"I'm sorry Mrs. Pepys, but your husband was a royal officer. Just the facts, ma'am..."

"Well...He'd been having some...Trouble...Of a digestive nature. So he'd being trying a new diet and thought out here..."

"Sitting on this...What is it, exactly, ma'am?"

"A truffet, Sir John."

"Truffet, right. Get that down, Rico. And he'd been eating from this bowl...What was in the bowl, ma'am?"

"Whey, Officer Robinson. As I said, he'd been trying a new diet. Then Mr. Hewer, here..." notes Will's anxious presence...

"There was something else in the bowl, Sir John." Rico, examining wooden bowl dropped by the truffet carefully. "I'd say...Curds by the smell." Tastes. "Urggh...Yeah, curds."

"I believe Mr. Pepys had included curds in his regimen." Hewer notes helpfully.

"I see..." Robinson nods. "So Clerk of the Acts Pepys was sitting out here, on a truffet...Eating some new wave health food...His curds and whey..."

"When, bamm!!" Rico pounds fist into hand...

"Officer..." Bess stares.

"Sorry ma'am...But we must stick to the facts, ma'am. Murder is never pretty, Mrs. Pepys." Sir John, briskly.

"Murder?! But Mr. Pepys was killed by a spider. I showed you the one Will here killed..."

"That breed doesn't exist in England, ma'am...It's a African spider, ma'am. I find it hard to believe a deadly African spider just suddenly chose to visit Mr. Pepys on his truffet."

"Along came a spider, indeed..." Rico, solemnly.

"Tell me, ma'am...Your husband was involved in the Tangier committee, I believe...?" Sir John asks.

"That's one angle..." Rico nods.

Cut to offices of Wight Fish, Ltd. Solely involved in the fish trade...Uh-huh...

"Well, Iuduco?" Wight eyes his trusty aide.

"Alas, I could not recover my poor Emma before Mr. Pepys' aide reached her...But your problem is dealt with, Mr. Wight." Maes nods.


Bradford  •  Link

"which I impute to my whey to-day":

Send that man some yogurt by the Time Machine!

Avery M.  •  Link

"...and broke wind also"

Thanks for the info, Pepys. I totally needed to hear that.

Robert Gertz  •  Link

"Truffet? mean tuffet, don't you?" Hewer offers, helpfully.

"Like I say, tuffet..." Rico frowns. "And where were you when that spider was murdering your boss? Making love to his wife?"

If only that were true...Bess inwardly sighs...


jeannine  •  Link

From Ruth Norrington's "My Dearest Minette"

What follows are selections from a letter sent by Charles II to Minette (his sister) who had previously criticized his treatment of his wife and his blatant preference for Lady Castlemaine. He also shares a few of his views of the activities in Parliament:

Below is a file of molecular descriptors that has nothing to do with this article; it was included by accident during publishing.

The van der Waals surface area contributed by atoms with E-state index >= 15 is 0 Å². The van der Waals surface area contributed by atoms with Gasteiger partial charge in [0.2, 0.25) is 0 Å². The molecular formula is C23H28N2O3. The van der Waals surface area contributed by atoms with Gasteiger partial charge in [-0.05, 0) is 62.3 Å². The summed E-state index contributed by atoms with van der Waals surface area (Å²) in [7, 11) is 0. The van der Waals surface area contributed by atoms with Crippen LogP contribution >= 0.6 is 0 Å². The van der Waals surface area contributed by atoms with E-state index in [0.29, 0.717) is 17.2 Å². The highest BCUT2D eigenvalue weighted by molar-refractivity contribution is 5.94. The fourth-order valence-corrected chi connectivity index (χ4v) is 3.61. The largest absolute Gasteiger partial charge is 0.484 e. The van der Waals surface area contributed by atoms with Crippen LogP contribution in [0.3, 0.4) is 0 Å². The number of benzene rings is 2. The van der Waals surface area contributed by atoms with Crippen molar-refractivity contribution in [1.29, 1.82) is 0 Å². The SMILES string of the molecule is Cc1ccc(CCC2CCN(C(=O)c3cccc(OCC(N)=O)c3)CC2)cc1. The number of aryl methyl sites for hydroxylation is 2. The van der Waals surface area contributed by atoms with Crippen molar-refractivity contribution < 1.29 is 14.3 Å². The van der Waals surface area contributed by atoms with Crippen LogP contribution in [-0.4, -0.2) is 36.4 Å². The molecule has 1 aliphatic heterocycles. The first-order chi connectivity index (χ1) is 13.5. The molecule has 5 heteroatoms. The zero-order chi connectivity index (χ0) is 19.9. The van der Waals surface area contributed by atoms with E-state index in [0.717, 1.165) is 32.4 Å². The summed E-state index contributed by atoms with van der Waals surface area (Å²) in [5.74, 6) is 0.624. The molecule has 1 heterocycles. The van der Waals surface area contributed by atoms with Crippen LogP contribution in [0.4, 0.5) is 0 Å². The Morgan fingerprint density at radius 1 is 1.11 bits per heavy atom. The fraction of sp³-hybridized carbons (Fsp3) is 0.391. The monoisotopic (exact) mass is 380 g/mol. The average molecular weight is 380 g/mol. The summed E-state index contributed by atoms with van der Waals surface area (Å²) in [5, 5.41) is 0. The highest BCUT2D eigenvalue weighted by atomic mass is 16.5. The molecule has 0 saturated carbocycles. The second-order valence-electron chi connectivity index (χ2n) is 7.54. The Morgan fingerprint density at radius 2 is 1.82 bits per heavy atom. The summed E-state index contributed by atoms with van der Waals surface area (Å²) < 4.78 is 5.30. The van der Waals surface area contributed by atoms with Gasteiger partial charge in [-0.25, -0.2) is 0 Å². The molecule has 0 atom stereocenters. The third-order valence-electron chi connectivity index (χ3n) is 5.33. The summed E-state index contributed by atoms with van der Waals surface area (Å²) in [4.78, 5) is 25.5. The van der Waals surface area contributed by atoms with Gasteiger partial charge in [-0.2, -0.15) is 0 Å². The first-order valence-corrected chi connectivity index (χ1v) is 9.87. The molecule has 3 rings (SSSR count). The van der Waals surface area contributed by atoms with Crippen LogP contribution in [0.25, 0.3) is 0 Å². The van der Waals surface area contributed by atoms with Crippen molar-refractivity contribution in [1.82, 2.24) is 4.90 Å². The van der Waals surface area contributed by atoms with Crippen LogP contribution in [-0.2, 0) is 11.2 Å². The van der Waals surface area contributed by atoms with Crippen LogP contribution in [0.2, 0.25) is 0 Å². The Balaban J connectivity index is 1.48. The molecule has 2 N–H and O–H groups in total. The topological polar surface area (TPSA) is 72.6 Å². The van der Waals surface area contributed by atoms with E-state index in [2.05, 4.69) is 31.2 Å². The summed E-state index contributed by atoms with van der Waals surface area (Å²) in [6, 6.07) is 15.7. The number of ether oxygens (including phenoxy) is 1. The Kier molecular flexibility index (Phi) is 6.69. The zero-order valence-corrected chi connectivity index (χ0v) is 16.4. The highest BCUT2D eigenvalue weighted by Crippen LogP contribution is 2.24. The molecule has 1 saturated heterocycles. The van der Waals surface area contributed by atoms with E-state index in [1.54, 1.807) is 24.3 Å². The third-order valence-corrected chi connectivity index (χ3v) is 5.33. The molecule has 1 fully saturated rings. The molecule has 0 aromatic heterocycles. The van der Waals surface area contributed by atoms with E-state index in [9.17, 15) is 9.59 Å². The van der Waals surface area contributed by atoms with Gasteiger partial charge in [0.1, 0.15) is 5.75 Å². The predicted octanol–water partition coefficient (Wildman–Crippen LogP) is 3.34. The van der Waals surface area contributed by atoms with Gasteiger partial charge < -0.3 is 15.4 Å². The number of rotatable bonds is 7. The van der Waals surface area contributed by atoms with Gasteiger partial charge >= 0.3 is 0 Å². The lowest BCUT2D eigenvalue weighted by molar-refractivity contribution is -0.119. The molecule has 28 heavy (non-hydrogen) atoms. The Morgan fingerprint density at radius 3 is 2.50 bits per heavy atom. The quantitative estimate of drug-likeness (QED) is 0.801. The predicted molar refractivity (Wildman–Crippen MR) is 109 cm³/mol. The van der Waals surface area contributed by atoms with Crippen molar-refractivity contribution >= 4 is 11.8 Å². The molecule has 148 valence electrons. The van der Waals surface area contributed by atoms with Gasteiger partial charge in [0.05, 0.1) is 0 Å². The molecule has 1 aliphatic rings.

Whitehall, 19 May 1664

I have ben all this afternoon playing the good husband, having been abroade with my wife, and tis now past twelve a clocke, and I am very sleepy...... I have very much businesse at the end of parlament, which hindered me, and I hope you will thinke my paines not ill imployed, when I shall tell you that never any parlament went away better pleased than this did, and I am sure that I have all the reason in the world to be well satisfied with them, and when they meete again, which will be in November, I make no doubt but that they will do al for me that I can wish, and so good night for I am fast a sleepe. C.R.

Second Reading

Terry Foreman  •  Link

Lord Peterborough's accounts

Pepys -- "If it were done when 'tis done, , then 'twere well it were done quickly." - Macbeth, 1.7

On 11 June Pepys will write to Vernatty that he is still at work on them.
(Per L&M footnote)

Bridget Carrie Davis  •  Link

jeannine on 20 May 2007 • Link • Flag

From Ruth Norrington's "My Dearest Minette"

Thank you Jeannine, that was a delightful surprise to my day.

annettek  •  Link

Poor S Pepys, his illness was well known, some might go after this set of words, but in my grandfather's life and before kidney problems sent some of his friends to a spa, located you see in his hometown and up the coast.
Monty Python video made a film based on these spa treatments, the waters and other medial remedies for kidney ailments. 1830-1920's.
And Pepys having spent time with Parliament intense work, did his love for home periods give him a respite?